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Old April 5th, 2017, 08:43 AM   #1
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Were there large land holding in New England


The New England delegates to the Continental Congress were mostly merchants. Were there large estates as in the south and New York State, or only small family farms?
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Old April 7th, 2017, 05:48 AM   #2
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Depends on what you consider large land holdings and for how long. For example check out Roger Ludlow.

According to Wikipedia:
Quote:

In early 1639 Ludlow's political rival from Massachusetts John Haynes, who came to Connecticut not long after Ludlow, was elected governor. Ludlow then chose to take leave from Hartford and Windsor and obtained a charter from the General Court to begin a settlement at "Pequannocke" (present day Bridgeport). He left with a group of like minded settlers from Windsor, Watertown, and Concord to purchase property along the coast of Long Island Sound west of the New Haven Colony. While on this task Ludlow recalled the attraction of the salt marshes west of the Pequonnock River near "Unquowa" and purchased land there from the native Sachem and founded the town of Fairfield. Ludlow settled his family in the new town, but returned to Hartford in the fall of 1639. In a session of the General Court held October 10, 1639 Ludlow was censured and fined by the Court for having exceeded the terms of the charter granted to settle areas that were to have been east of Fairfield. Governor Haynes and Thomas Welles visited Fairfield to investigate the settlement and apparently found that it was acceptable.[3]

The purchase of property and settlement in the coastal area may have been part of an effort to obtain a Connecticut title to the area instead of allowing the land to be sold to the Dutch from New Netherland or the New Haven Colonists. Early in 1640, Ludlow purchased land from the Siwanoy Sachem Mahackemo located still further west in an area that would become Norwalk, Connecticut. Ludlow contracted with fourteen men for the original planting of Norwalk.[9] In 1649, Nathaniel Ely and Richard Olmsted became the first two settlers.[9][10]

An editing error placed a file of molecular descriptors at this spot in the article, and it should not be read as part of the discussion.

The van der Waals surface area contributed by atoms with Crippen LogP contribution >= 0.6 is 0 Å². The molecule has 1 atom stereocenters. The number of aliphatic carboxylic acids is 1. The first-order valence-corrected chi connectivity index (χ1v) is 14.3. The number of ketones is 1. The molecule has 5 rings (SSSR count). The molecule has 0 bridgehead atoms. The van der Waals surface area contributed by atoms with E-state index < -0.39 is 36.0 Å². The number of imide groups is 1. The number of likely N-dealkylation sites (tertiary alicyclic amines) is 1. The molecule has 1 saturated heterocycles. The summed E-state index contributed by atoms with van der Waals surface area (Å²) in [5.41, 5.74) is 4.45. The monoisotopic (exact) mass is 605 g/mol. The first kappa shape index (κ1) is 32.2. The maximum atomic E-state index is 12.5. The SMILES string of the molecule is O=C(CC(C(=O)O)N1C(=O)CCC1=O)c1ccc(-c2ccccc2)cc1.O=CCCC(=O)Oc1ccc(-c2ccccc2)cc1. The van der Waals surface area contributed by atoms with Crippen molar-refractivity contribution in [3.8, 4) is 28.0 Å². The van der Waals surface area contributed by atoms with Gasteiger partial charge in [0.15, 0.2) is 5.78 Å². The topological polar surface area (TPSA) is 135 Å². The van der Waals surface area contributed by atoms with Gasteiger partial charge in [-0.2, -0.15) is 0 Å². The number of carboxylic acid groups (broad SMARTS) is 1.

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Old April 7th, 2017, 06:25 AM   #3
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Ludlow's example doesn't seem to fit the OP. Ludlow was a combination real estate speculator and developer. He acquired land for purpose of developing new communities and quickly reselling town-sized or farm sized subdivisions and lots to people who would then own them for the long-term.

I would not think there would be plantation-sized holdings in New England. The conditions just were not right. Many Europeans came to America with the desire to become gentleman farmers who owned large pieces of land that was worked by other people, either employees or tenant farmers. The problem was, few European colonists were willing to work someone else's land. There was so much free land available in America that anyone who wanted to own land could do so. This is why slavery was introduced into the South. It was a way to create an involuntary rural working class, ie, peasants, who would work someone else's land for them. Without slavery in the North, all you could have was small family farms unless there some other incentive to convince someone to give up the opportunity to own their own land, which is hard to imagine.